(adapted from Rabbi Zelig Pliskin's Love Your Neighbor)
Torah Portion of the Week
Avraham, on the third day after his brit mila, sits outside his tent looking for guests to extend his hospitality. While talking with the Almighty, he sees three visitors (actually angels of the Almighty). Avraham interrupts his conversation with the Almighty to invite them to a meal. One angel informs him that in a year's time, Sarah, his wife, will give birth to a son, Yitzhak (Isaac).
God tells Avraham that He is going to destroy Sodom because of its absolute evil (the city is the source of the word sodomy). Avraham argues with God to spare Sodom if there can be found ten righteous people in Sodom. Avraham loses for the lack of a quorum. Lot escapes the destruction with his two daughters.
Other incidents: Avimelech, King of the Philistines, wants to marry Sarah (Avraham's wife), the birth of Yitzhak, the eviction of Hagar (Avraham's concubine) and Ishmael. Avimelech and Avraham make a treaty at Beersheva. Avraham is commanded to take up his son, Isaac, as an offering "on one of the mountains" (Akeidat Yitzhak). Lastly, the announcement of the birth of Rivka (Rebecca), the future wife of Yitzhak.
Do you want to know the reward for listening to the command of the Almighty? This is what the Almighty told Avraham: "... I shall surely bless you and greatly increase your descendants like the stars of the heavens and like the sand on the seashore; and your offspring shall inherit the gate of its enemy. And all the nations of the earth shall bless themselves by your offspring, because you have listened to My voice."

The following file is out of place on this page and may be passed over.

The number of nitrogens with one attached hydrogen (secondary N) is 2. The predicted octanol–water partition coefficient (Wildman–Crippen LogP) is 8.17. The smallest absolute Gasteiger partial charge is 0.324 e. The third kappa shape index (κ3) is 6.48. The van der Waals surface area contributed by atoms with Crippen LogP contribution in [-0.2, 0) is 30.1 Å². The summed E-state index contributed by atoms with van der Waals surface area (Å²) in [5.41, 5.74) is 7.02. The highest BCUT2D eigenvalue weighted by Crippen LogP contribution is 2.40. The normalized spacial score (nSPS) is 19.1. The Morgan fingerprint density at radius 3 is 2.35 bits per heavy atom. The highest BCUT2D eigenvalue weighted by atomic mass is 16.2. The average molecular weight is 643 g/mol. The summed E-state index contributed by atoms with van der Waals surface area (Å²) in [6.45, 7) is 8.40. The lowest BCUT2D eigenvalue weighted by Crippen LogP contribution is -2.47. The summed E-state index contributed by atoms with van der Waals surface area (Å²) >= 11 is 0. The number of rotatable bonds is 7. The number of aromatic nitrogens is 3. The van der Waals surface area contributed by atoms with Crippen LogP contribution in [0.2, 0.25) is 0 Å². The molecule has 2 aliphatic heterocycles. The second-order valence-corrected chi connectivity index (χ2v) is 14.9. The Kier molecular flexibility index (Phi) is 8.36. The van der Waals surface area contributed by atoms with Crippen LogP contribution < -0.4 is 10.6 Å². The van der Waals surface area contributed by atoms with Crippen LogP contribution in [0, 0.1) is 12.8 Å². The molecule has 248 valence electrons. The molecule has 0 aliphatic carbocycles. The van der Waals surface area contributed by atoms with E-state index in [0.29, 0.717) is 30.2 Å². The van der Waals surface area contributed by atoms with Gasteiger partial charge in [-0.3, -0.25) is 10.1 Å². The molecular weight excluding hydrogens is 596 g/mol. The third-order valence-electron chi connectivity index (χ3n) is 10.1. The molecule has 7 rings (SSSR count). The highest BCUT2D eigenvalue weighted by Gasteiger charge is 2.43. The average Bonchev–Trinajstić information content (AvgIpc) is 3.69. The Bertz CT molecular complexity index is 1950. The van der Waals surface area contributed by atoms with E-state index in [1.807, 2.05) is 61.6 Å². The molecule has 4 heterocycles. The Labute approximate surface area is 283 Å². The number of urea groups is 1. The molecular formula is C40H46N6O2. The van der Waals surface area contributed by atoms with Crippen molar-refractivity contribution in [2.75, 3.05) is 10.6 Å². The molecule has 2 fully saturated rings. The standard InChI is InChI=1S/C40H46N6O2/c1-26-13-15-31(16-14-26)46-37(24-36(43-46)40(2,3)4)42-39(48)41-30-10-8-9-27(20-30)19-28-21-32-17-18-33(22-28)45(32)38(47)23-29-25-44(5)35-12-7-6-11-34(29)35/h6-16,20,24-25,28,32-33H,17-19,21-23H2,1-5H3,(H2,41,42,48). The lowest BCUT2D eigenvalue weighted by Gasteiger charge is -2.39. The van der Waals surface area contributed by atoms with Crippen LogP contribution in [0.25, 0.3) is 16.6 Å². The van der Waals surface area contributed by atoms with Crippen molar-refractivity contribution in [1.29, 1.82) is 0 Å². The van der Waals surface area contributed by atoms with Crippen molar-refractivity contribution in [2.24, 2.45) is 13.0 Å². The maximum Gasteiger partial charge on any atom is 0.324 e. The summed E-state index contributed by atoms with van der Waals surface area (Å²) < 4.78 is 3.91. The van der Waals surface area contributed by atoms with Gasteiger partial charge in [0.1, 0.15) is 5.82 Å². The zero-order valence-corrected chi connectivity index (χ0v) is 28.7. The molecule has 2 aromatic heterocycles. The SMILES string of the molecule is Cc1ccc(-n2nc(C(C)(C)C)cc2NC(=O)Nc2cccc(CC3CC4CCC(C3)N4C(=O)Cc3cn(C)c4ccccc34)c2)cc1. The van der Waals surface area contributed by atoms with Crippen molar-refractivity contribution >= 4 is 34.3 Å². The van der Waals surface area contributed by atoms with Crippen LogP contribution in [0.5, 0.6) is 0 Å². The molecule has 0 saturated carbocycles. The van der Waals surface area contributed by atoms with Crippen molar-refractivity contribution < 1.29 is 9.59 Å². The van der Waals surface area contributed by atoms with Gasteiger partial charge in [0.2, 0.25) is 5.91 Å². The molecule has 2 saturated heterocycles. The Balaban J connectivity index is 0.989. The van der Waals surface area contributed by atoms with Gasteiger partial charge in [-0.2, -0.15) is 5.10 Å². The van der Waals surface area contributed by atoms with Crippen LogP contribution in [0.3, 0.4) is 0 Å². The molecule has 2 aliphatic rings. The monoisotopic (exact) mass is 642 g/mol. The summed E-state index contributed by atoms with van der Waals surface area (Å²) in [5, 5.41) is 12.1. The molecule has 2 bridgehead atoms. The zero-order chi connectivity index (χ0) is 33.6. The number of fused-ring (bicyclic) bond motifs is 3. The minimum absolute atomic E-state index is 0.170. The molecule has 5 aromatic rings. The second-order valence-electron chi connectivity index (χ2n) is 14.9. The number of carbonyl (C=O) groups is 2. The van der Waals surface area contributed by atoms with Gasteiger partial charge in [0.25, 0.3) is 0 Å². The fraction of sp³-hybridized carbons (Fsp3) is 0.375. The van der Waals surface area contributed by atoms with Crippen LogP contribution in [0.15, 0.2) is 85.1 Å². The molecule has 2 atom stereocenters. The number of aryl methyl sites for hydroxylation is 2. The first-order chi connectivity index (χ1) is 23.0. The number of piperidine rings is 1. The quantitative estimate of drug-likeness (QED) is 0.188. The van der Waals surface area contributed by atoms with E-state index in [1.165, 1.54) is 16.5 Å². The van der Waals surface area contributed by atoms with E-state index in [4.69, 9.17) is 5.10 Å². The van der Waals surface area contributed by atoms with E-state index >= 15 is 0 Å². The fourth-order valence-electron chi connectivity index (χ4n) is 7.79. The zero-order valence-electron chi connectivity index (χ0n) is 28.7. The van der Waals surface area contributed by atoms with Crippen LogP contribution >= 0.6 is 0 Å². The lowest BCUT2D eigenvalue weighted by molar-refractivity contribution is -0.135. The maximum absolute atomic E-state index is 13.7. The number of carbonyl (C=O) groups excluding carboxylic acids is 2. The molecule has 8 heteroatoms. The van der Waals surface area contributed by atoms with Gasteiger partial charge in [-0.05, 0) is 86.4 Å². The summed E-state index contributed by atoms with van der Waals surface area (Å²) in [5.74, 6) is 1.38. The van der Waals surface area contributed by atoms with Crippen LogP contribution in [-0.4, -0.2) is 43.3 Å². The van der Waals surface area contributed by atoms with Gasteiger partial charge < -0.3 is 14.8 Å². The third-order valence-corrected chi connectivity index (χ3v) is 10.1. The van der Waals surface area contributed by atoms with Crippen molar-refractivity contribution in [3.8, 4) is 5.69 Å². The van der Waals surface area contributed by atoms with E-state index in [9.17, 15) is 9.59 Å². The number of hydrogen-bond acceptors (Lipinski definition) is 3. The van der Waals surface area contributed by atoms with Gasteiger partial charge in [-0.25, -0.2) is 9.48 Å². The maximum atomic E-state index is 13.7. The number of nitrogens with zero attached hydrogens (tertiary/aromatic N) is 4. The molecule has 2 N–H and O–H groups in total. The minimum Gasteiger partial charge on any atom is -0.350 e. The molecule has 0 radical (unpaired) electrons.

* * *
based on Growth Through Torah by Rabbi Zelig Pliskin
The Torah states:
"And (Avraham) lifted up his eyes and he saw. And behold three men were standing near him and he saw and he ran to greet them from the entrance of the tent" (Genesis 18:2).
From verse 2 until verse 8, the Torah details each specific act of Avraham's hospitality towards his guests -- "he lifted up his eyes," "he saw," "he ran to greet them." Why does the Torah spend seven verses describing the details of Avraham's kindness?
Rabbi Yeruchem Levovitz commented on this with an analogy. When a person inherits a house, he will usually just say, "I have a house." He will not elaborate on all of the details since he received everything at one time. However, a person who builds a house for himself will talk about every detail from the beginning until the end. He will describe how he purchased the land for the site of the house, how he bought the material that went into building the house, and so on. Each aspect is very dear to him. The more effort he put into the house, the more he will talk about it.
Similarly, said Rav Yeruchem, the actions and behavior of the righteous are like a building. With each action, a righteous person is building a great edifice. For this reason, the Torah tells us about each detail of Avraham's chesed (kindness). Every movement was another stage in the building of a righteous person.
When you view yourself as building a great person, every detail of what you do is invested with meaning and importance. Every positive action you do is creating a great human being. Keep this in mind when you do an act of kindness for others. Every movement you make is a necessary part of the entire construction. Don't wait for the end to appreciate what you are doing. Rather, feel the joy of growth in even the smallest act of kindness that you do.
CANDLE LIGHTING - November 11
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QUOTE OF THE WEEK:
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-- Ernest Hemingway
With Deep Appreciation to
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Rabbi Kalman Packouz